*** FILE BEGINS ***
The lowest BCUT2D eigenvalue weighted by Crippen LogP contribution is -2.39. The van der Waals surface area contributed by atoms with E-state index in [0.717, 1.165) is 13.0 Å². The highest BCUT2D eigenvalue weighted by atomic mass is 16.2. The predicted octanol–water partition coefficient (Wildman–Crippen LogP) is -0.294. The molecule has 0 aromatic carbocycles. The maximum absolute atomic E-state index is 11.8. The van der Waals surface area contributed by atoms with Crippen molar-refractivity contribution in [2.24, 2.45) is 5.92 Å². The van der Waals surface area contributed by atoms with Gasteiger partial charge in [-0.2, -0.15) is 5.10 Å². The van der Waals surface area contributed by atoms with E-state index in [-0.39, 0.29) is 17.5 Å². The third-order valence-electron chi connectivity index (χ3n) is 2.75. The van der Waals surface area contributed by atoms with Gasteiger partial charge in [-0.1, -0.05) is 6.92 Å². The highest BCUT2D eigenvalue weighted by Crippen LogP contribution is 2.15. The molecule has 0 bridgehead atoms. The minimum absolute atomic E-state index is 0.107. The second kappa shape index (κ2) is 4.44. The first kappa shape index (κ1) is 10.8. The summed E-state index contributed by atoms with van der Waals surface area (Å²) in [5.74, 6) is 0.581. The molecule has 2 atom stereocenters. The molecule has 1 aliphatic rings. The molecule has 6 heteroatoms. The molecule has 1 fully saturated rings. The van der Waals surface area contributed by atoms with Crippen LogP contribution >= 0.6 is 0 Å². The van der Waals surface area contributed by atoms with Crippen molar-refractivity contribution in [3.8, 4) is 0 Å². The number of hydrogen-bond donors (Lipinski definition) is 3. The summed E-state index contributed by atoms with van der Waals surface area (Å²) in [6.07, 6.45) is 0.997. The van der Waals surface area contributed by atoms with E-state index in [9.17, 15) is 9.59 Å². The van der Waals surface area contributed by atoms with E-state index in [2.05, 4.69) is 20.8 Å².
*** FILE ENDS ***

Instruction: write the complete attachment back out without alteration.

The lowest BCUT2D eigenvalue weighted by Crippen LogP contribution is -2.39. The van der Waals surface area contributed by atoms with E-state index in [0.717, 1.165) is 13.0 Å². The highest BCUT2D eigenvalue weighted by atomic mass is 16.2. The predicted octanol–water partition coefficient (Wildman–Crippen LogP) is -0.294. The molecule has 0 aromatic carbocycles. The maximum absolute atomic E-state index is 11.8. The van der Waals surface area contributed by atoms with Crippen molar-refractivity contribution in [2.24, 2.45) is 5.92 Å². The van der Waals surface area contributed by atoms with Gasteiger partial charge in [-0.2, -0.15) is 5.10 Å². The van der Waals surface area contributed by atoms with E-state index in [-0.39, 0.29) is 17.5 Å². The third-order valence-electron chi connectivity index (χ3n) is 2.75. The van der Waals surface area contributed by atoms with Gasteiger partial charge in [-0.1, -0.05) is 6.92 Å². The highest BCUT2D eigenvalue weighted by Crippen LogP contribution is 2.15. The molecule has 0 bridgehead atoms. The minimum absolute atomic E-state index is 0.107. The second kappa shape index (κ2) is 4.44. The first kappa shape index (κ1) is 10.8. The summed E-state index contributed by atoms with van der Waals surface area (Å²) in [5.74, 6) is 0.581. The molecule has 2 atom stereocenters. The molecule has 1 aliphatic rings. The molecule has 6 heteroatoms. The molecule has 1 fully saturated rings. The van der Waals surface area contributed by atoms with Crippen LogP contribution >= 0.6 is 0 Å². The van der Waals surface area contributed by atoms with Crippen molar-refractivity contribution in [3.8, 4) is 0 Å². The number of hydrogen-bond donors (Lipinski definition) is 3. The summed E-state index contributed by atoms with van der Waals surface area (Å²) in [6.07, 6.45) is 0.997. The van der Waals surface area contributed by atoms with E-state index in [9.17, 15) is 9.59 Å². The van der Waals surface area contributed by atoms with E-state index in [2.05, 4.69) is 20.8 Å².